No matter what resources you might happen to have in your toolbox, good communication probably matters more than them all. That said, with advanced technology, 24/7 operations and global networks all entering the playing field, the game of keeping in touch looks very different than it did even a few decades ago. As part of its recent rebrand, global CaaS company Voxbone conducted a survey of 300 U.S.-based employees to find out the state of communications in today's workplace.
Much of what Voxbone found is encouraging. For example,
- Companies are seeing fewer borders and taking advantage of expertise from all over the world. Over 30 percent of U.S.-based conference calls have international numbers.
- Workers have more flexibility in their communications than ever. More than a third of respondents regularly connected to conference calls on the go via their mobile device.
- Customers value having help in their own communities. 58 percent of respondents said they wouldn't or wouldn't be likely to do business with a company that doesn't offer a customer support phone number in their city.
But some of it raises the question about just how effectively we're all able to draw clear boundaries and balance voice communications with face-to-face, in-person interactions.
- Nearly half (45 percent) of workplace meetings happen via conference calls.
- 9 out of 10 respondents are on at least one conference call every single week.
- More than 1 out of 5 conference calls goes longer than 45 minutes.
- More than half of employees mute their calls, meaning they're likely not participating and are, therefore, probably less engaged.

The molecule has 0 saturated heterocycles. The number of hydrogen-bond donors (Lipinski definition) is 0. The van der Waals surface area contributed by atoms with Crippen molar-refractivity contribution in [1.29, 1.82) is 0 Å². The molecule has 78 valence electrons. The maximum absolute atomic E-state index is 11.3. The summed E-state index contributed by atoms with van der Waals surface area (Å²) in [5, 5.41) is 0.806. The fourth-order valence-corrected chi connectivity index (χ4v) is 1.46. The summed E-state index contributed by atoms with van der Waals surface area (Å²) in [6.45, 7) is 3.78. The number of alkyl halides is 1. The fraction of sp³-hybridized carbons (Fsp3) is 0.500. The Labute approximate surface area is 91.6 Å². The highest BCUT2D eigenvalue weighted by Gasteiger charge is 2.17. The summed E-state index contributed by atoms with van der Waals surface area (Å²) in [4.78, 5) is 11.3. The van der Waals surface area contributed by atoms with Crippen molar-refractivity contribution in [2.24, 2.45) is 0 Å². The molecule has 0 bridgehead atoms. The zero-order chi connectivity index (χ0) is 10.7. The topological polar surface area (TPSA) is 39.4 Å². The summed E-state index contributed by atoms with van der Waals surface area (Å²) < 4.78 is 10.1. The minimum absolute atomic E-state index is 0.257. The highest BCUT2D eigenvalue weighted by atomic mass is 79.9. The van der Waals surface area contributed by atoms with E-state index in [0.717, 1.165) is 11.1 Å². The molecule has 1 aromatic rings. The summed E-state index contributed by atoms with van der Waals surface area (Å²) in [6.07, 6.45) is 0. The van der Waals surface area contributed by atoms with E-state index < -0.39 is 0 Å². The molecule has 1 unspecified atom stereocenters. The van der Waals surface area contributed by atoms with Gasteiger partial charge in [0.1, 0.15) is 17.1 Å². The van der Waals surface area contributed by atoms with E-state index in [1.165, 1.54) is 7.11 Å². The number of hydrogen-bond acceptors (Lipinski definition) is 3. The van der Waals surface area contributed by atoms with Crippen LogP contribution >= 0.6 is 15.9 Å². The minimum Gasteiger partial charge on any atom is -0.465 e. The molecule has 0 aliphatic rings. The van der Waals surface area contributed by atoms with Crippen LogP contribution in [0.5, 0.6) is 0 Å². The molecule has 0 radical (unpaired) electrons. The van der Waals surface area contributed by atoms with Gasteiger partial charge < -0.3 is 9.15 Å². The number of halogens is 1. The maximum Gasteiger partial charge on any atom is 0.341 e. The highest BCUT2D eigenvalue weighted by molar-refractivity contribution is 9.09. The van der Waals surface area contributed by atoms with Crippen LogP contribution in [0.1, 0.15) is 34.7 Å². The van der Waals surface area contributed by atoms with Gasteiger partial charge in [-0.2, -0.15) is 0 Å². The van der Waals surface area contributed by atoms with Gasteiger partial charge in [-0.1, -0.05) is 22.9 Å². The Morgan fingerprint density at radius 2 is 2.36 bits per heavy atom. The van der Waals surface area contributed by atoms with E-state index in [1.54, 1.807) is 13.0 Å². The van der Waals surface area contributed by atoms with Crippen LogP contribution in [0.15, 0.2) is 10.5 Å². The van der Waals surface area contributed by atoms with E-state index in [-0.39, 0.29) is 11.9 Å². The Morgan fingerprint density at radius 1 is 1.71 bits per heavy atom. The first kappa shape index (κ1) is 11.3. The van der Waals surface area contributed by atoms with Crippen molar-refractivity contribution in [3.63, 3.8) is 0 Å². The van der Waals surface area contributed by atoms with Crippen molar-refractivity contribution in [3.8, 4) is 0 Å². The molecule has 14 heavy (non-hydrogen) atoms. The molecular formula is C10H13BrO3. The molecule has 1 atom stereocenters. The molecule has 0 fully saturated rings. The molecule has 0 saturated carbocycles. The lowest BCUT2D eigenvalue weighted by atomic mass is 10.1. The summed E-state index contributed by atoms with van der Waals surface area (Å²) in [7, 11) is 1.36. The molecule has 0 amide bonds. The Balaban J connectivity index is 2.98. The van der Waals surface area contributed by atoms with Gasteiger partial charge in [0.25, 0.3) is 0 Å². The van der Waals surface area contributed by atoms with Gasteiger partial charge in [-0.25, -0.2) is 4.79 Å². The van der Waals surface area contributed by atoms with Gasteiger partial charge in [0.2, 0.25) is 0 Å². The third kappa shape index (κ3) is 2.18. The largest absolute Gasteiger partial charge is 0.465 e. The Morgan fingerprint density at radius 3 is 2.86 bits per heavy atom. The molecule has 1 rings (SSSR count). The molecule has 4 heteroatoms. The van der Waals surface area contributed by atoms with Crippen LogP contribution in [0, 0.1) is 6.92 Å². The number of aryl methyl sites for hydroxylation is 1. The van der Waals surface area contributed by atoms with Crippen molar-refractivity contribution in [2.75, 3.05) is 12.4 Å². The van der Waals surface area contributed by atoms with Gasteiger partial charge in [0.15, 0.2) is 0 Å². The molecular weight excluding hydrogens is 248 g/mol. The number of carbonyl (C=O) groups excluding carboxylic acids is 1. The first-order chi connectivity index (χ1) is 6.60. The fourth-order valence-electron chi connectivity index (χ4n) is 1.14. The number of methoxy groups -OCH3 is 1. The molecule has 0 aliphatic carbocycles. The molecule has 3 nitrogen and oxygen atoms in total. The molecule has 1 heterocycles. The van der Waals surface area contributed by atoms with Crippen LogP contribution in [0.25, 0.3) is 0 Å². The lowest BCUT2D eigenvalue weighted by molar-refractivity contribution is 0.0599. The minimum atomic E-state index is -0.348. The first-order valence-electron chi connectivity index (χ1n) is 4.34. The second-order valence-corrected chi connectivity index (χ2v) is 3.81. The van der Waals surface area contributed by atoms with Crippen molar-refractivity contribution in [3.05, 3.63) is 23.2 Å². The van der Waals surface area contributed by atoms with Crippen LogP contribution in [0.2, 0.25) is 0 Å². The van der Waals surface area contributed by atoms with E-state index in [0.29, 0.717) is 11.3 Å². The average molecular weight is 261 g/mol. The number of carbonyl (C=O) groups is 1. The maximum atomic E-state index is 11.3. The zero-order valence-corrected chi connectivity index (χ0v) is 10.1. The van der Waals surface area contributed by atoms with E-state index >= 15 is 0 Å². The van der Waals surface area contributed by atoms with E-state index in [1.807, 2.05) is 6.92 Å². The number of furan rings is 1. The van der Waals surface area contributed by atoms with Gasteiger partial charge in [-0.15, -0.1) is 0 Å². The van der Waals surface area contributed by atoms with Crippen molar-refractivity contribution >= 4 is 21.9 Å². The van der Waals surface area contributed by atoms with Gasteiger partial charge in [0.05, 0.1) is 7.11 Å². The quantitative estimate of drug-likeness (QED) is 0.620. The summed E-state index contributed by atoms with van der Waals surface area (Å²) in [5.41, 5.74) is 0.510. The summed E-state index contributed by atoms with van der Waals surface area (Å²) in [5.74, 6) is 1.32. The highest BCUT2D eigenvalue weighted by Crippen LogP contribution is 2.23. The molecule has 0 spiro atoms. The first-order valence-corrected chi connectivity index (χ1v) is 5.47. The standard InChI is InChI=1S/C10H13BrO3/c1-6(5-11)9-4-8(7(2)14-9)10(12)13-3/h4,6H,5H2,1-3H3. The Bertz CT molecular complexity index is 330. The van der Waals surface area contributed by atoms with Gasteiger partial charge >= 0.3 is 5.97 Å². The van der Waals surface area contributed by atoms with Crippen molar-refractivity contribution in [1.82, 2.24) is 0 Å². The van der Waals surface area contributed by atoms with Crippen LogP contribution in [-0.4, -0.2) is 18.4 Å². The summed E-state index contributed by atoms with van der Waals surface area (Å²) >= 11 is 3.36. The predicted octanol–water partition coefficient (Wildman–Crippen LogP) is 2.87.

People might need a little more training on how their services work, too (or at the very least, better focus).
- 44 percent of respondents have thought they were muted when they weren't.
But maybe the best finding out of the whole survey?
- 1 out of 4 respondents have taken a conference call in the bathroom.
Thaaaaaat might explain all the muting.
What's behind the numbers
Voxbone's CEO, Itay Rosenfeld, says that workers of every stripe need both simplicity and flexibility in their communications.
"Conferencing is playing a greater role in team collaboration," Rosenfeld explains, "and so the tools need to adapt to the workers' schedules, not the other way around. That means being able to join a conference call--whether from the office bathroom or a beach in Thailand--as easily as possible.
"Most importantly, this ethos extends to the businesses themselves--establishing a local presence in new parts of the world, connecting with customers via voice and SMS, and leveraging voice analytics. [...] With coverage in countries like India and China, Voxbone serves more than 90 percent of the world's GDP. We're giving growing businesses a better chance to connect globally and tap into new markets in less time and with a greater reach."
Rosenfeld asserts that, like other facets of business communications, conference calls will become increasingly integrated into larger ecosystems, working seamlessly with tools like Slack and Salesforce. Global coverage and accessibility will continue to grow in importance, too.
"We know the phone plays a major role in the workplace," Rosenfeld asserts, "but as we implement speech recording and analytics we'll see a greater amount of value coming from conference calls, as data that would otherwise go untapped can be used to improve operations. Video quality is getting better by the day, and new layers like augmented reality will transform the conference call from just an alternative to in-person meetings to becoming an enhanced and preferred collaboration experience. Whether they're working in different hemispheres or even if they're just couple steps down the hall, we can expect to see a steady increase of people hosting their meetings in the cloud."